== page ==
The play was staged in London 10 days before the final episode of A Tale of Two Cities was published and suddenly the city was awash with scandal – Dickens supporters swore that Webster had changed the ending of The Dead Heart to ‘scoop’ Dickens’ own denoument, whereas those who were in the Phillips camp were outraged that the great author should have stolen such a moving plot.

Watts Phillips’ sister went to her grave convinced that A Tale of Two Cities actually represented the brilliance of her brother.

The final gap in the jigsaw is filled by an Edward Buller Lytton shaped piece, more specifically his 1842 novel Zanoni. Bulwer Lytton and Dickens were close friends and indeed the Guild of Literature and Art used Lytton’s home Knebworth House to stage some of their ‘fundraising’ events.  A few years later it was Lytton who would convince Dickens to change the end of Great Expectations, feeling that the original was too downbeat (the replacement isn’t a bundle of laughs it must be said).  It was clear then that the two men were familiar with each other’s work.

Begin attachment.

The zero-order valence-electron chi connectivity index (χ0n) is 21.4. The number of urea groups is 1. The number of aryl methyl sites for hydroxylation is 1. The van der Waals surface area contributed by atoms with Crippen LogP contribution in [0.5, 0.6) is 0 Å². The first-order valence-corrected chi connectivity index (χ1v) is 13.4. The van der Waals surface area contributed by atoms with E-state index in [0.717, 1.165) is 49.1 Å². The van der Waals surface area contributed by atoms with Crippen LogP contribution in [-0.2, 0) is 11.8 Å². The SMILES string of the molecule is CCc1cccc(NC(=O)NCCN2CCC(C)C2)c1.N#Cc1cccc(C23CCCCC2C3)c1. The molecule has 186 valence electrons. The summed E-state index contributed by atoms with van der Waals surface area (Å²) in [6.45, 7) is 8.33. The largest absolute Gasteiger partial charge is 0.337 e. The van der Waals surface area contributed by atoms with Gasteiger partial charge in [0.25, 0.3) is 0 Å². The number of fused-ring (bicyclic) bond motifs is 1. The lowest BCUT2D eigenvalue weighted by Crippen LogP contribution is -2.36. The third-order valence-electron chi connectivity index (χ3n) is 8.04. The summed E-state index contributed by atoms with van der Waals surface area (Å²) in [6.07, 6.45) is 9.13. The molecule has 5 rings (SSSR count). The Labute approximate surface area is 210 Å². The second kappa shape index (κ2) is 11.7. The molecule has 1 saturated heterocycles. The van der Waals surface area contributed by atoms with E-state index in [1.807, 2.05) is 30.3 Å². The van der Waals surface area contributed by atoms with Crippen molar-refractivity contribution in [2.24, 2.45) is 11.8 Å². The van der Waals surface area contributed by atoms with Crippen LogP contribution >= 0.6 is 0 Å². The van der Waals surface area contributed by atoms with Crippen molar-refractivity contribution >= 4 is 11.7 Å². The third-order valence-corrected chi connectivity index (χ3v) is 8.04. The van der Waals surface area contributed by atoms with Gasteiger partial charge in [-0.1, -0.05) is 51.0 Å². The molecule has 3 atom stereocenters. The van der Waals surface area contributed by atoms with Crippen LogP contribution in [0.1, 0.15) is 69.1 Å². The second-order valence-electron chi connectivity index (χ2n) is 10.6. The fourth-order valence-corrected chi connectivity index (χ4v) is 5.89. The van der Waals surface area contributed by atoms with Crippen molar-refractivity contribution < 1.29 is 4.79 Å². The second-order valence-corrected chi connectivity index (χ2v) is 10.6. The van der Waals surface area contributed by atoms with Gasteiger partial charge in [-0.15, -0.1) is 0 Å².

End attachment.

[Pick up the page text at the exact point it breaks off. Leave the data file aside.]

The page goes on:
In Zanoni the titular character is immortal but can only retain that happy state if he does NOT fall in love with a mortal.  Guess what?  A young opera singer called Viola (daughter to a violinist who presumably had hoped that she would follow his own musical path) comes onto the scene and of course Zanoni loses his immortal heart to her.  Despite warnings from his master, Zanoni marries Viola and they conceive a baby which spells the end for him.  Sure enough Zanoni loses not only his heart but his head too for his days on earth end in 1789…in Paris….beneath the guillotine.

A Tale of Two Cities certainly uses elements of all of these works but the whole is greater than the sum of its parts for it is the Dickens work that has survived the test of time and  remains a much loved volume on many a book shelf, whilst the others have faded into relative obscurity.

 

From the Rev Awdry to Capt Rich RE in a Week